A delegation has appeared before the Committee Against Torture
The United Nations has called on the Government to explain what further investigations it intends to carry out into the Magadelene Laundries, industrial schools and mother and baby homes.
A delegation has appeared before the UN Committee Against Torture to face questions on the progress its made since 2011.
The ten-member committee is reviewing Ireland’s implementation of the Convention on Torture and Other Cruel, Inhuman or Degrading Treatment or Punishment.
Minister of State David Stanton led a 20-strong delegation to the committee earlier on Thursday.
The committee had several questions on human rights issues - including why there has been a lack of progress on investigations in the wake of the Ryan Report on abuse in industrial schools.
Felice Gaer is vice-chair of the UN committee: "Only 15 cases were brought forward even for criminal investigation, and then only one resulted in prosecution.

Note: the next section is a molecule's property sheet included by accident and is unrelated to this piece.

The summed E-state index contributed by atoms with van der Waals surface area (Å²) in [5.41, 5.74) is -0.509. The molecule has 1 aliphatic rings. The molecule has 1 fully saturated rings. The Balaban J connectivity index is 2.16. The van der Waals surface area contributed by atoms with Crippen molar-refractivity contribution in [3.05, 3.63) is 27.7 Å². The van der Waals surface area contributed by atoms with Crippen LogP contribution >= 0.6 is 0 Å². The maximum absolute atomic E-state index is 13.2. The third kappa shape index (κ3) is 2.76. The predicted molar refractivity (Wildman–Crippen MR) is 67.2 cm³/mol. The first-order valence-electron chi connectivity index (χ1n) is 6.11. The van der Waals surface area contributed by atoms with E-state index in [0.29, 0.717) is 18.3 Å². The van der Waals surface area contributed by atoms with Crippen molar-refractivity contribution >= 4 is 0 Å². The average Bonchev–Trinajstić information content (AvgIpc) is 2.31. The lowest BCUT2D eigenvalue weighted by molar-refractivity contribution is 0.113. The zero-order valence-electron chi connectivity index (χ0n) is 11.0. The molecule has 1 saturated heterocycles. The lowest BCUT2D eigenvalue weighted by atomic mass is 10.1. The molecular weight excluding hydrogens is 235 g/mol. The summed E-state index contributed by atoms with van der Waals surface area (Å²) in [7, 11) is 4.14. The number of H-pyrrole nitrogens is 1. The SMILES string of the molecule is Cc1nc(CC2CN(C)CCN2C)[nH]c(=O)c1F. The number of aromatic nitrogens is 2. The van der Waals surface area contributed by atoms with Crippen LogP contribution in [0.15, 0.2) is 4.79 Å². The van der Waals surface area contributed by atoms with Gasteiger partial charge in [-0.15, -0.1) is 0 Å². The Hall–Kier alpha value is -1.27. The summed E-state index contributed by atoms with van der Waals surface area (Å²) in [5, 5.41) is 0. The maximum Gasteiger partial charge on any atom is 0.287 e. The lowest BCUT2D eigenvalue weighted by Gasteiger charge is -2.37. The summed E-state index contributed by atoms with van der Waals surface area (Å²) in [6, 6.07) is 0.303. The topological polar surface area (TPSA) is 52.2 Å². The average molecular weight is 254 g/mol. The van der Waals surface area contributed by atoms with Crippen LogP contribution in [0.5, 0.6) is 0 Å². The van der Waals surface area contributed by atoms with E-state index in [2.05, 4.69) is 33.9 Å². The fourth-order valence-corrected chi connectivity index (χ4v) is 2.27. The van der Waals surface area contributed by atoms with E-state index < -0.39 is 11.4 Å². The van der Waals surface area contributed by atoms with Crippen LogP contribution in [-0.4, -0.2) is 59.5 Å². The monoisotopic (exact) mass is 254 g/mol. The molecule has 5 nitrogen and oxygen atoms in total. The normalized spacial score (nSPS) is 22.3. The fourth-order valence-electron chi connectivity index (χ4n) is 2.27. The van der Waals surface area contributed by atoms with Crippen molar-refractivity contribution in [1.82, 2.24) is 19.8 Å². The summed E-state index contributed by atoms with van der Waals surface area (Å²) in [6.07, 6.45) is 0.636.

"This is hugely problematic since more than 15,000 victims have come forward".
Ms Gaer also focused on mother and baby homes - and was critical of the State's stance that it has no basis for believing that serious harm was perpetrated in the Magdalene Laundries.
"How can the Government say to us that it believes that the McAleese report established that there was not systematic ill-treatment when the terms of reference did not extend to investigating allegations of abuse, or establishing the whereabouts or identities of those who died?".
Fellow committee member Ana Racu focused on the prison system, particularly the lack of mental health services.
"The service employs one psychologist for every 220 prisons.
"The report also notes that the psychology services in the Irish Prison Service was disjointed from other services available to prisoners".
The delegation will deal with the questions in a session on Friday afternoon.